A few similar assessments have been published in recent weeks. One of the most recent studies, conducted by a group at the University of Washington, found that a lab-based antibody test developed by the US company Abbott had a sensitivity reaching 100 percent 17 days after symptom onset and only registered one false positive in 1,020 samples collected prior to the pandemic. “These data demonstrate excellent analytical performance,” the authors write in a preprint posted on medRxiv on May 2.
Other studies have reported less promising numbers. One conducted by the National COVID Testing Scientific Advisory Panel in the UK examined nine LFA devices and found that at 10 days after symptom onset or later, sensitivity ranged from 61–88 percent in samples that had tested positive for SARS-CoV-2 using a PCR test. Specificity, as determined by whether the test would pick up false positives in pre-pandemic samples, ranged from 95–100 percent. “Our findings suggest that while current [LFA] devices may provide some information for population-level surveys, their performance is inadequate for most individual patient applications,” write the authors in their preprint, which was posted on medRxiv in April.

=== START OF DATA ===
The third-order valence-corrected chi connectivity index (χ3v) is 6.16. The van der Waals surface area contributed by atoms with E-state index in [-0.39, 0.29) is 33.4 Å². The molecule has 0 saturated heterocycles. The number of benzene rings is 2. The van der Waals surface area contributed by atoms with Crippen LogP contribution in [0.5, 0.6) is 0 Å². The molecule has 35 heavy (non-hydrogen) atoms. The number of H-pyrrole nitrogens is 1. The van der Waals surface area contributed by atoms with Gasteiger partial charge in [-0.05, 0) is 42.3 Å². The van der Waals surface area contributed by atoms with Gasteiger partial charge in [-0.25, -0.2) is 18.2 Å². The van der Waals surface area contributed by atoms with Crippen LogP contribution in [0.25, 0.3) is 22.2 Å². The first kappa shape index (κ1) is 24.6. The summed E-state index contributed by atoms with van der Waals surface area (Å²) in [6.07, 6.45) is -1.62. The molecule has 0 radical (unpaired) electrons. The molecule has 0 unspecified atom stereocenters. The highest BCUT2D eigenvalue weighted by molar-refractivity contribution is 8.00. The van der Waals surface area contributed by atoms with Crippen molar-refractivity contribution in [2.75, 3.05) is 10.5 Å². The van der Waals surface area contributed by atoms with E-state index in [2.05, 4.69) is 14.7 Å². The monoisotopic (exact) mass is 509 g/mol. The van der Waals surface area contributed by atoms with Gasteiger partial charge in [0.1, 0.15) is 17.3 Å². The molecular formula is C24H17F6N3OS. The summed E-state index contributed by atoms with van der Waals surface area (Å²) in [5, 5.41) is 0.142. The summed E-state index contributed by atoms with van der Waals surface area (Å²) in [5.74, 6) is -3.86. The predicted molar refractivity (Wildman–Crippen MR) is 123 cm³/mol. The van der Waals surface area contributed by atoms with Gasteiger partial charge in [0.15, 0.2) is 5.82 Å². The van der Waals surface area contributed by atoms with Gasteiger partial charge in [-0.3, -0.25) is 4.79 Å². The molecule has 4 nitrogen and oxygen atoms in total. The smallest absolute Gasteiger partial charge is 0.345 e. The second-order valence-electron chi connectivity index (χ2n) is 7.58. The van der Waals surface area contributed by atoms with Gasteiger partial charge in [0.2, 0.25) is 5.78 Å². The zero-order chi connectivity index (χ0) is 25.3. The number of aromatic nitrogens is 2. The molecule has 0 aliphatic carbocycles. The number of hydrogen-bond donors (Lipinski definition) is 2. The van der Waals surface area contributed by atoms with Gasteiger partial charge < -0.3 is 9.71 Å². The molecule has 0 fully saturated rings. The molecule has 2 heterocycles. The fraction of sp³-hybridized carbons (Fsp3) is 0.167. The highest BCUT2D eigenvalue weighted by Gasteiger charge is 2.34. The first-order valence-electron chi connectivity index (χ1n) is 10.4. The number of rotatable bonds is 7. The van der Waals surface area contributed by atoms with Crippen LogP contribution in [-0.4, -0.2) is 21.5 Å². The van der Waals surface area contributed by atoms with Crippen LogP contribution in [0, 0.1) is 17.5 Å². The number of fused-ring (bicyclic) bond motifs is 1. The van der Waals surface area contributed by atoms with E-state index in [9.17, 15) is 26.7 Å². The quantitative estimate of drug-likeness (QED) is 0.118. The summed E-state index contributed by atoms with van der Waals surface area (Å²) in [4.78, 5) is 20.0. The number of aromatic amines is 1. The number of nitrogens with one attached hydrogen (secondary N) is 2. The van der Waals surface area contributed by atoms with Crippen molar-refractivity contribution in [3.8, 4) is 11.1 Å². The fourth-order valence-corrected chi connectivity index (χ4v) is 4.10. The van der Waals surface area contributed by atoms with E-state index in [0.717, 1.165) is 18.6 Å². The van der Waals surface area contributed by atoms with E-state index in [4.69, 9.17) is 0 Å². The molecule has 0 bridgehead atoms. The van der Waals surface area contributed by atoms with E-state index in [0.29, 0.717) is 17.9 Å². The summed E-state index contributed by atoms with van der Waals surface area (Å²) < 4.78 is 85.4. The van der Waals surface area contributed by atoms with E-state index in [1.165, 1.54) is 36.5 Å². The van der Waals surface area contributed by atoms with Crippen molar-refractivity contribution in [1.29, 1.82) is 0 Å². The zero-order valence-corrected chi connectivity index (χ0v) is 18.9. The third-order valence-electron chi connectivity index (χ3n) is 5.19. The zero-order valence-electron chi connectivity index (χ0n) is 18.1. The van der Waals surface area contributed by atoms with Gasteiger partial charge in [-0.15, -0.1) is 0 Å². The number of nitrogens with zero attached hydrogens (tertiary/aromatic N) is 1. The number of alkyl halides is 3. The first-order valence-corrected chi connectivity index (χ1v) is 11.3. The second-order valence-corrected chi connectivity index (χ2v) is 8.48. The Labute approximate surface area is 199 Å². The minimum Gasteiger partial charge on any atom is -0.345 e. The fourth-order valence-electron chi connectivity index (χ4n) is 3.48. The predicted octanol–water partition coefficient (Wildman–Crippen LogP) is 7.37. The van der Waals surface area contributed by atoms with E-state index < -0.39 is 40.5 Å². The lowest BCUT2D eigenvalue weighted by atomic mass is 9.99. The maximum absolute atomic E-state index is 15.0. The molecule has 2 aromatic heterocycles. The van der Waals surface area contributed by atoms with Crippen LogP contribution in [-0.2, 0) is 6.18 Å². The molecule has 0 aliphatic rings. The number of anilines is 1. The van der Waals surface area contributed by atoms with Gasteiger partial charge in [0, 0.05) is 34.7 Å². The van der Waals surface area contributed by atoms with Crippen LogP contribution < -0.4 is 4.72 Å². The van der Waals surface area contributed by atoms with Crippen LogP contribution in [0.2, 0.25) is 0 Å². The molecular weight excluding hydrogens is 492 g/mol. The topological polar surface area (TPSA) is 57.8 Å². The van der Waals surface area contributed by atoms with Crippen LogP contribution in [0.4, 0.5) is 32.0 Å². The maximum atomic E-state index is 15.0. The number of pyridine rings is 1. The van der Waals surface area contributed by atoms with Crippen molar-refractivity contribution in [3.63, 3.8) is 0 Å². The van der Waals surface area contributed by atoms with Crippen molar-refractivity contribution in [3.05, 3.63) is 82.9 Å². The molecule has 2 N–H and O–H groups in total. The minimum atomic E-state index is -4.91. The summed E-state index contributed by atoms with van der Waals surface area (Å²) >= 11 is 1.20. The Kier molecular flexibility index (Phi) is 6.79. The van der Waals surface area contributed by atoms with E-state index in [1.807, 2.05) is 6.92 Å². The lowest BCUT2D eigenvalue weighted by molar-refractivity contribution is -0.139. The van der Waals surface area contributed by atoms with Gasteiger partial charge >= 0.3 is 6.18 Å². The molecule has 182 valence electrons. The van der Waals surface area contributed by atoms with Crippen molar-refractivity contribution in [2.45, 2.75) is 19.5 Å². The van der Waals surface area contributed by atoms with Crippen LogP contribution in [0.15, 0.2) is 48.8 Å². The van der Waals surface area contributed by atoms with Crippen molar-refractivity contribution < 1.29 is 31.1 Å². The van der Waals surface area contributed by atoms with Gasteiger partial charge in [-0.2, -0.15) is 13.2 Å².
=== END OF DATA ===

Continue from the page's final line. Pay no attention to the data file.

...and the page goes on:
Overall, “the trend that we’re starting to see [with rapid tests] is that there is inconsistency in many of [the manufacturers’] claims” about performance, Sampath says.
Lab-based tests vary as well. Theel notes that her team has found variability in the accuracy of several ELISA-based tests for COVID-19. And a study conducted by a group in Denmark, which was posted as a preprint on medRxiv last month, also reported variability in commercially available ELISAs.
The assessments to date “underscore why it’s so important that we don’t just take these tests off the shelf and start using them,” Theel says. “We have to verify the performance characteristics, otherwise you’re going to be calling many people falsely positive and others potentially falsely negative.”
More evaluations are currently underway. FIND is carrying out its own studies of serology tests at sites around the world including in the US, Europe, South America, and Africa. The FDA is collaborating with other governmental institutions to assess these tests—and may use these data to inform whether or not to issue future EUAs. And according to Hsu, several test manufacturers have reached out to him and his collaborators since their preprint was posted asking for their products to be tested as well—and the members of the COVID-19 Testing Project plan to conduct more of these assessments.
What makes a test accurate?